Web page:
Tell Chocolate Cigarette
by Sy Schreckinger – ANTIQUE TOY WORLD Magazine – September, 2002
Ahhh, the virtues of thrift, morality, and
charity. These were revered values, taught to children of an earlier
period in time.
Many methods of instruction were utilized, including mechanical
banks, to impart lessons in ethics. Notable examples include "Peg Leg
Beggar Bank", "Patronize the Blind Man and His Dog", "Boy Robbing Birds'
Nest", "Boys Stealing Watermelons", "Uncle Remus Bank" etc. Unfortunately,
however, many seemingly innocent mechanicals possessed a "dark side".
While prejudice and intolerance were preached via "Jolly Nigger Bank",
"Breadwinners Bank", "Paddy and the Pig Bank", and "Reclining Chinaman",
others encouraged unhealthy habits. Figure 1 represents one such example,
namely the "Tell Chocolate Cigarette Vending Bank", a bank that portrayed
the pleasures of smoking.
The mechanical was created by a prominent toy manufacturer, i.e.
Hartwig and Vogel Company of Dresden, Germany, circa 1920. This apparently
harmless toy candy dispenser not only doled out chocolate cylinders in the
form of cigarettes, but was also abundantly adorned with the images of
euphoric young children engaged in smoking (Figures 2a, b, c).
Fortunately, thanks to Hartwig and Vogel, the mechanical itself
contained sufficient pertinent data to document its heritage for
posterity. Significant wordage and graphics embellish the façade of the
"Tell Chocolate Cigarette Bank". The words "Tell. Die zigarette fur kleine
Raucher. Hartwig and Vogel -A. -G. Dresden" translate from the German to:
"Tell. The Cigarette for little Smokers. Hartwig and Vogel Company,
Dresden". Portrayal of such detailed, concise information was uncommon for
the majority of German mechanical bank manufacturers of the period. In
addition, early German patent law mandated all mechanical bank patents to
be routinely discarded after fifteen years, thus creating a significant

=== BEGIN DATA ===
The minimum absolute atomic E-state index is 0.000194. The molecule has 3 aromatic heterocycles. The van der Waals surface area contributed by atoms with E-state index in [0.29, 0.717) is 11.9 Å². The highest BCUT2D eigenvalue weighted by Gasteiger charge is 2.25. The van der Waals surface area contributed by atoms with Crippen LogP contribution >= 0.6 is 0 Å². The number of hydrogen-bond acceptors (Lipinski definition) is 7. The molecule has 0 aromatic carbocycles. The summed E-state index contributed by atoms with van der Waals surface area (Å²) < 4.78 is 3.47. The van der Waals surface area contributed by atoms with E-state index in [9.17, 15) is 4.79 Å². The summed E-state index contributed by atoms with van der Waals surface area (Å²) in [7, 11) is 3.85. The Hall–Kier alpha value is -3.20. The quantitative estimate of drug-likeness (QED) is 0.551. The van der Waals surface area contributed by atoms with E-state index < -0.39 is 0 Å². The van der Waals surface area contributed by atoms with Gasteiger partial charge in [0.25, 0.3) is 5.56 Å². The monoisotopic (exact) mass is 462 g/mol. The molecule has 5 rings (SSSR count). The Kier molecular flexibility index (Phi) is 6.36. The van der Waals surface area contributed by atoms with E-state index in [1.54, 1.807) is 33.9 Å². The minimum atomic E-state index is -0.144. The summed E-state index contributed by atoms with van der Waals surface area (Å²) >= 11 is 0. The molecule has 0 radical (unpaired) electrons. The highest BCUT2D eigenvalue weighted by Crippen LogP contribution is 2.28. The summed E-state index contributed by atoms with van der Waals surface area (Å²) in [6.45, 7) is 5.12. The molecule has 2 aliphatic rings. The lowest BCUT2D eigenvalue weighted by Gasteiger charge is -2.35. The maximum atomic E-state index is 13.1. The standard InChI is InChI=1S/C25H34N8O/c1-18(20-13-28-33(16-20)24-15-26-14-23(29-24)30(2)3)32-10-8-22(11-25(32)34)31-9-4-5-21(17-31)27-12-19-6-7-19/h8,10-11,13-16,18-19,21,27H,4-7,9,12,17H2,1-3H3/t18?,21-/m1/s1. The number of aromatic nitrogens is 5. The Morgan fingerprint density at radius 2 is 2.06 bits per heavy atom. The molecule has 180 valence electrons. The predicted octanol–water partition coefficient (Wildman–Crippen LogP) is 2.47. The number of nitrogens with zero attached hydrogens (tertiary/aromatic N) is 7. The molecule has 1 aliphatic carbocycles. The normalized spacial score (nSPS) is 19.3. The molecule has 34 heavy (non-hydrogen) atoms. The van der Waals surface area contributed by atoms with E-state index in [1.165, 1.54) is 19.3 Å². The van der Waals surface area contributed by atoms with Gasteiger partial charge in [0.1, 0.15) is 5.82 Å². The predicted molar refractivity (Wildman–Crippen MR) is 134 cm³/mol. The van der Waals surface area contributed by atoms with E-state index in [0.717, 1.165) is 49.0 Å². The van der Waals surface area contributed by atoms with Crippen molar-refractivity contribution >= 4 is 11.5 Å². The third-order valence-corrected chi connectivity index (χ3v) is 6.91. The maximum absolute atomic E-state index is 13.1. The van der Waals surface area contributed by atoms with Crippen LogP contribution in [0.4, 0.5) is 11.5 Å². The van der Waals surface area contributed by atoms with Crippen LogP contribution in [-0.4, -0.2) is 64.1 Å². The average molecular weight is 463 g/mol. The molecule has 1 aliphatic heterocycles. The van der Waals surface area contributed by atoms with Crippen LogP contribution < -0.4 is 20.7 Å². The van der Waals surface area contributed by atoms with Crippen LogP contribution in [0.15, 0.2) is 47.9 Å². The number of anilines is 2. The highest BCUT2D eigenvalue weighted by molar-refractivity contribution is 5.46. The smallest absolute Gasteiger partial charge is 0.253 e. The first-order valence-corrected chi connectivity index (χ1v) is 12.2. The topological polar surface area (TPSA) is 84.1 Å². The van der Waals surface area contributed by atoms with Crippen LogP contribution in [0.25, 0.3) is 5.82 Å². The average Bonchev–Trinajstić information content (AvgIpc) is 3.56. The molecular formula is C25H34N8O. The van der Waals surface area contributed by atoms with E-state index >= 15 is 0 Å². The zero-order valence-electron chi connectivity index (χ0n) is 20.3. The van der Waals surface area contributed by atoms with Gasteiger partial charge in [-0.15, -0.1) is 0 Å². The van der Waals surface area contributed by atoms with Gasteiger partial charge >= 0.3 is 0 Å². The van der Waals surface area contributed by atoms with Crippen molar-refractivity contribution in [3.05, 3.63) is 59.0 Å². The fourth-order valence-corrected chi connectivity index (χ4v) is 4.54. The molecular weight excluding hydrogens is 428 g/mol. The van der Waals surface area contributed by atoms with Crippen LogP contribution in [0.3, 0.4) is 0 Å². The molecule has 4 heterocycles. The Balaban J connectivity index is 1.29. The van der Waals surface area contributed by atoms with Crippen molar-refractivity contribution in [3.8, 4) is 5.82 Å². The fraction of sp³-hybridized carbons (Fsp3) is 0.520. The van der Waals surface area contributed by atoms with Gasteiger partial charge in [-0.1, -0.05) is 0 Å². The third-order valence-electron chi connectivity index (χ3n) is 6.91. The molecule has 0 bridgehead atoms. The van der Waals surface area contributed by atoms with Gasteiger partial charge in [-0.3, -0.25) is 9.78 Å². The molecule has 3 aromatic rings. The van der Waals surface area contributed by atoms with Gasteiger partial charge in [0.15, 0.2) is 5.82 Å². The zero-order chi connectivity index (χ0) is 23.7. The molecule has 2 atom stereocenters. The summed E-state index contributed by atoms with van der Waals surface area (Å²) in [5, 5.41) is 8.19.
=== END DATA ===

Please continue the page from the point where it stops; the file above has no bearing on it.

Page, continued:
void in the history of most of the category.
Of interest is the word "Tell", printed upon the mechanical's
marquee. It designated the name of a renowned European chocolate producer,
namely the Tell Company. Apparently both companies entered into a joint
venture wherein Tell utilized the Hartwig and Vogel vending bank in order
to advertise and dispense its product.
The "Tell Chocolate Cigarette Vending Bank" is constructed almost
entirely of lithographed tinplate; the exception is a small glass pane set
into the front panel. It is through this transparent window that we are
able to view the chocolate cigarettes as each makes its descent through
Action of the mechanical pictured in Figure 1 is typical of the
myriad of candy vending banks produced in Europe during the early
twentieth century. Initially, a coin is inserted through the slot directly
behind the "Tell" marquee at the top of the bank. This releases a drawer
which, when manually opened, reveals one "Tell" chocolate cigarette.
(Note — the mechanical pictured in Figure 1 is not equipped with chocolate
cigarettes. If it were, they would be visible through the window.)
Deposits are recovered by unlocking the key lock, trap door, coin retainer
underneath the base.
I am not aware of any structural variants of the "Tell Chocolate
Cigarette Vending Bank". However, Figure 3 depicts a decorative variation.
In contrast to the mechanical pictured in Figure 1, it contains no wording
and might possibly have been a dispenser of actual cigarettes. This
example similarly exhibits illustrations of young children engaged in the
act of smoking.
The "Tell Chocolate Cigarette Bank" is quite scarce, as are most
early European tin mechanicals. This may be attributed to fragile tin
plate and glass construction as well as careless handling by early
Disquieting subject matter, combined with charming, fairy tale type,
children's book illustrations make the "Tell Chocolate Cigarette Vending
Bank" an attractive and most interesting addition to a mechanical bank
To my knowledge, the "Tell Bank" (Figure 1) has never been
reproduced. Figure 4 represents a base diagram of an original example,
provided to aid the collector in determining size and scale.
Acknowledgement: The fine example of "Tell Chocolate Cigarette
Vending Bank" is in the collection of Don Curran.